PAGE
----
Item three: the overtime at the Stitch Fix Bizzy Hizzy has caught up with my body. Last night, the combination of work and the subsiding hormones of my menstrual cycle made my discomfort so intense my knees were shaking as my body tried to compensate for the pain in my lower back. Which, I survived thanks to fun messages from one of my neighbors and photos like this one of my daughter’s dog:
Item four: My supervisor and the person who hired me surprised me with an observation last night. I told her I wasn’t feeling my best but would gladly see what I could do. I scored 144%. I think we were both astounded. She did the observation early as she was taking the rest of the week off for her birthday.
Item five: and somehow, on her birthday, despite still having pain (but now the kind of pain that follows the chiropractor not my everyday pain), I met my QC metrics for the first time ever. That means I folded clothes and prepared 130 different boxes (fixes) for the Stitch Fix clients.
Item six: I think foster cat Louise is part giraffe.
Today my Silk & Sonder journal is scheduled for delivery. It’s a mindfulness journal subscription and knowing myself as I do, I will probably make it a stressful commitment instead of a mindful exercise. Oh! I literally see the mailman now.
He didn’t bring my package. This is when tracking information breeds disappointment.
A check to the USPS web site says it is now arriving late.
Yesterday I wore teenager #1’s “Cactus makes perfect” t-shirt, lacy ruffle socks and my glittery Doc Marten style boots to work. I like feeling playful.
I have been striving to hit my metrics in QC at the Stitch Fix Bizzy Hizzy. I consistently hit 80%, but for some reason when I bring a Bang energy drink to work I easily hit 90. Coffee, sugar and even being well-rested don’t do it. But this is the third time in my life I had a Bang (and the first time I tasted “magical unicorn” flavor — not a fan) and for the third time I hit a personal best.
My fixes averaged 3 to 3.1 minutes each, but we had a safety meeting so I was still only on track to make 110. And then I got this massive fix… at 11:30 pm.
But meanwhile at home, teenager #1 finally made my weird oatmeal cookies I wanted to use up the keto friendly trail mix my neighbor didn’t like. Amazing.
She also packed me a wonderful tilapia dinner.
Mandatory overtime starts on Monday. We’ll be working at least 48 hours per week— from Mothers’ Day through my birthday.
I (and teenager #1) started the day receiving our newest foster cat, Touch of Grey.
So, here’s the thing about cats. Dogs are lovable, forgiving and devoted. They want acceptance, love, and structure. Cats don’t forgive. They are more aloof and nervous and neurotic.
The same cat— example: Touch of Grey— will react strongly in different environments and will remember whatever you do to “wrong” them. She is approximately four years old, FURR had her spayed. She is a newer addition, an owner surrender because of a move.
She has had a couple other placements. She seems happy here. Cats really a lot on body language to communicate. Her signals are very strong. If you heed those warnings, life is good.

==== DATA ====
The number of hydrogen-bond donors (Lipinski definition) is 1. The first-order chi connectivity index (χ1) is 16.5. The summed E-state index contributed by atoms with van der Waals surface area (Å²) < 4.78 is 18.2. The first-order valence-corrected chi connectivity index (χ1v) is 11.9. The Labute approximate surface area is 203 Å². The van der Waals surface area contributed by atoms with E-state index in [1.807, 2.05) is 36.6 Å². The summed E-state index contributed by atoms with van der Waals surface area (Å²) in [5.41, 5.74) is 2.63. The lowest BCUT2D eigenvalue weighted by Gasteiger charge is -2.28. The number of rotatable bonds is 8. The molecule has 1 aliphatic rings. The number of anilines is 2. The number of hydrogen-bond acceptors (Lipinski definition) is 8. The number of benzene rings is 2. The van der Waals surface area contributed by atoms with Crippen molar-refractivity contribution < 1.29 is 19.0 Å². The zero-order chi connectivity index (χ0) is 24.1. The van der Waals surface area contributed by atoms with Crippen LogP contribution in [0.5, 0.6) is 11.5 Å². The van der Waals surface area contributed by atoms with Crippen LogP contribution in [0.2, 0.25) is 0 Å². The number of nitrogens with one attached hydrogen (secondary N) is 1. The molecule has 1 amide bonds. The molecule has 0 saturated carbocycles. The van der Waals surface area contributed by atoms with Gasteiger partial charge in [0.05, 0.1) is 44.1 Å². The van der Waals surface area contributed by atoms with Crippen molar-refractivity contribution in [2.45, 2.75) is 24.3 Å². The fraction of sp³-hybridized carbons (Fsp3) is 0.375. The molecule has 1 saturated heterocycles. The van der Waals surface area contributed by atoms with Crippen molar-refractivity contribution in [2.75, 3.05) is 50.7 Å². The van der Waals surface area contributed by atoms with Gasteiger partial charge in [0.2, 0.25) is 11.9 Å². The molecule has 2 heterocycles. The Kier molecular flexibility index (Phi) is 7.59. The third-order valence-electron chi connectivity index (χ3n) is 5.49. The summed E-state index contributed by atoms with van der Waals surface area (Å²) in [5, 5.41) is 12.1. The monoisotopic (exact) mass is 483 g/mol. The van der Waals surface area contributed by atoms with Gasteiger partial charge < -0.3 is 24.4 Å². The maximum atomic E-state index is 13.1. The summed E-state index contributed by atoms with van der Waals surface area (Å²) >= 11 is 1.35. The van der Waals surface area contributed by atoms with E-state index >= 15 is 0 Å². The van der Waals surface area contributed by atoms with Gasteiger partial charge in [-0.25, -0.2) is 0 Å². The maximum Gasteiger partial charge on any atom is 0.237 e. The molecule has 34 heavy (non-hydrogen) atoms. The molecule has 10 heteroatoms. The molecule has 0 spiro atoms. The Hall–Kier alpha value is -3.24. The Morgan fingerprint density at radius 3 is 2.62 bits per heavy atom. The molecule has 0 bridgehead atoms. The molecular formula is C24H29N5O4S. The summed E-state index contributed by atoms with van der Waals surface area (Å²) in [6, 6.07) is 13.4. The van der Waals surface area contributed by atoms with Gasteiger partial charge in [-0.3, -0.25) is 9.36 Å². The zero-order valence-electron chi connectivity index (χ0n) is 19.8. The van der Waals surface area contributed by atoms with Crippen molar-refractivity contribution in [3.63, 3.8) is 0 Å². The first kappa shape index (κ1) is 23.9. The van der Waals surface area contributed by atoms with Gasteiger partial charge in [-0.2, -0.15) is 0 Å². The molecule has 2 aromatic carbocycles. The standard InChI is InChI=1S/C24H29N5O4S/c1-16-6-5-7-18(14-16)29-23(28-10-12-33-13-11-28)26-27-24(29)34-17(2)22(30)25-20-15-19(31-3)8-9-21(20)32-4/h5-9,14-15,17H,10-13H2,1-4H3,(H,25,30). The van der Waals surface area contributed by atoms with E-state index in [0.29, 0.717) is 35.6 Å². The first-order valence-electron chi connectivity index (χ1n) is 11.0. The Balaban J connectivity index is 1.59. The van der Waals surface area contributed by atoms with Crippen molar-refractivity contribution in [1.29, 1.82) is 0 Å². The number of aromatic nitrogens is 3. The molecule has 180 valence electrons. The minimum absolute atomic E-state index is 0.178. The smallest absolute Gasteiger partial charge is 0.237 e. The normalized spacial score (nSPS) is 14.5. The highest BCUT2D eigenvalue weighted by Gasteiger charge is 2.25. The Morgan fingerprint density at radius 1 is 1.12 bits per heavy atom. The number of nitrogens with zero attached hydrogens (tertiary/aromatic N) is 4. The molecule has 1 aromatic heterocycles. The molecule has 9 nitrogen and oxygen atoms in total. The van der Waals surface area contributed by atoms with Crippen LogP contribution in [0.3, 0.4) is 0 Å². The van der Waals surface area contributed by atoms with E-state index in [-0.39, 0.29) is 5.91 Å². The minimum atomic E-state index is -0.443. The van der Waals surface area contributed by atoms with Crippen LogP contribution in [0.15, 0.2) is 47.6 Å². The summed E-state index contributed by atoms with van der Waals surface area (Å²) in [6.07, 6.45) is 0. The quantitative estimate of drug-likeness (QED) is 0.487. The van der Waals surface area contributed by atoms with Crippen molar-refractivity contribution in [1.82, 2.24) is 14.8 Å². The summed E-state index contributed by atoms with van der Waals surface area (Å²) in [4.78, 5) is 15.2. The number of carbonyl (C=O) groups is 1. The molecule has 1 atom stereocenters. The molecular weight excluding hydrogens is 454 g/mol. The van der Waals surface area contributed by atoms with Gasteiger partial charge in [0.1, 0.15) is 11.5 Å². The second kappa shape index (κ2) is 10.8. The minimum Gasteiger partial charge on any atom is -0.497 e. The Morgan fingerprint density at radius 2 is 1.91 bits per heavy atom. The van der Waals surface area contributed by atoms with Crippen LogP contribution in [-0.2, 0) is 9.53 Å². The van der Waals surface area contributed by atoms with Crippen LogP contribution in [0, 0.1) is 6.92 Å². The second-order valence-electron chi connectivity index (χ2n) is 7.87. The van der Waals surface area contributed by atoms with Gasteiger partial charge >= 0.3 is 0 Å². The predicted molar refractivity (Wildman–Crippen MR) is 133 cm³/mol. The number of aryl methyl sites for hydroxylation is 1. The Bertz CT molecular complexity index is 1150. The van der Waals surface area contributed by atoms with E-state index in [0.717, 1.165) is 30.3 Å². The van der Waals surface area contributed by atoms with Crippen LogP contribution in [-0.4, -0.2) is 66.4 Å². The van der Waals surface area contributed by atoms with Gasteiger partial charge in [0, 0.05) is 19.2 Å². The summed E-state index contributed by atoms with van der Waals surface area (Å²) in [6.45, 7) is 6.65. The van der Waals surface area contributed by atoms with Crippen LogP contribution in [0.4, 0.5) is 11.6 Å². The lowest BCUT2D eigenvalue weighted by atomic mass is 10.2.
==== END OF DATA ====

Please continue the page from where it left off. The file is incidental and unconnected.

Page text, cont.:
I haven’t seen her bitchy side yet, but others at the rescue have. I don’t relish the day I have to crate her.
But this is her a few minutes after we spent our first time together: Play with Grey
At 10:30 I had my regular chiropractor appointment at Back in Line Wellness Center with Dr. Nicole Jensen. For the first time in ages, I was pretty much level and because I haven’t been dealing with constant pain she was able to stretch out my hips more than ever before.
And Thursday night, I reached a new career personal best at the Stitch Fix Bizzy Hizzy. I QC’ed 116 fixes.
When I arrived at work Friday night, I felt powerful and amazing. I looked forward to knocking out the shift and getting my nails done in the morning. My favorite nurse, my favorite QC/Style Card peer and I started talking about places open late at night, Waffle House, and potentially going out one night after work. Am I making new friends?
Even if nothing else comes from it, it felt good to be included in the discussion as a newer employee and in the Covid age.
Maybe I got a little cocky with the universe, because within a few minutes at my QC station, I moved wrong and post my chiropractic adjustment my body just said “nope.” I spent the rest of the night in pain. At about 4-5.
There’s someone at work who physically reminds me of a friend whom I’ve not seen in a while. That was bothering me. Not that the person can control their appearance.
And we had these new stickers that made the night chaotic.
To counter some of the chaos, the leaders hosted a “power hour.” This meant the different QC valleys would compete to see who could get the most work done in the hour. They blasted 80s music throughout the warehouse.
I knew every word to every song. And I didn’t even remember the songs. Isn’t that funny the way that happens? A lot of the music brought me back to childhood, and to middle school, and different events of the past. The emotional fugue dulled my senses.
The music included the song Elvira by The Oak Ridge Boys. That song, and I am sharing this video from a Grammy performance in 1982 (Elvira), used to be a favorite on the jukebox in every bar my parents used to frequent. I think the experience tapped my feelings of helplessness.
Between the pain and the new stickers, I only QC’ed 99 fixes. Though I did speed up as the night went on.
But then I got home— cuddled the dog, laughed at some comedy, made Mac and cheese. All is good.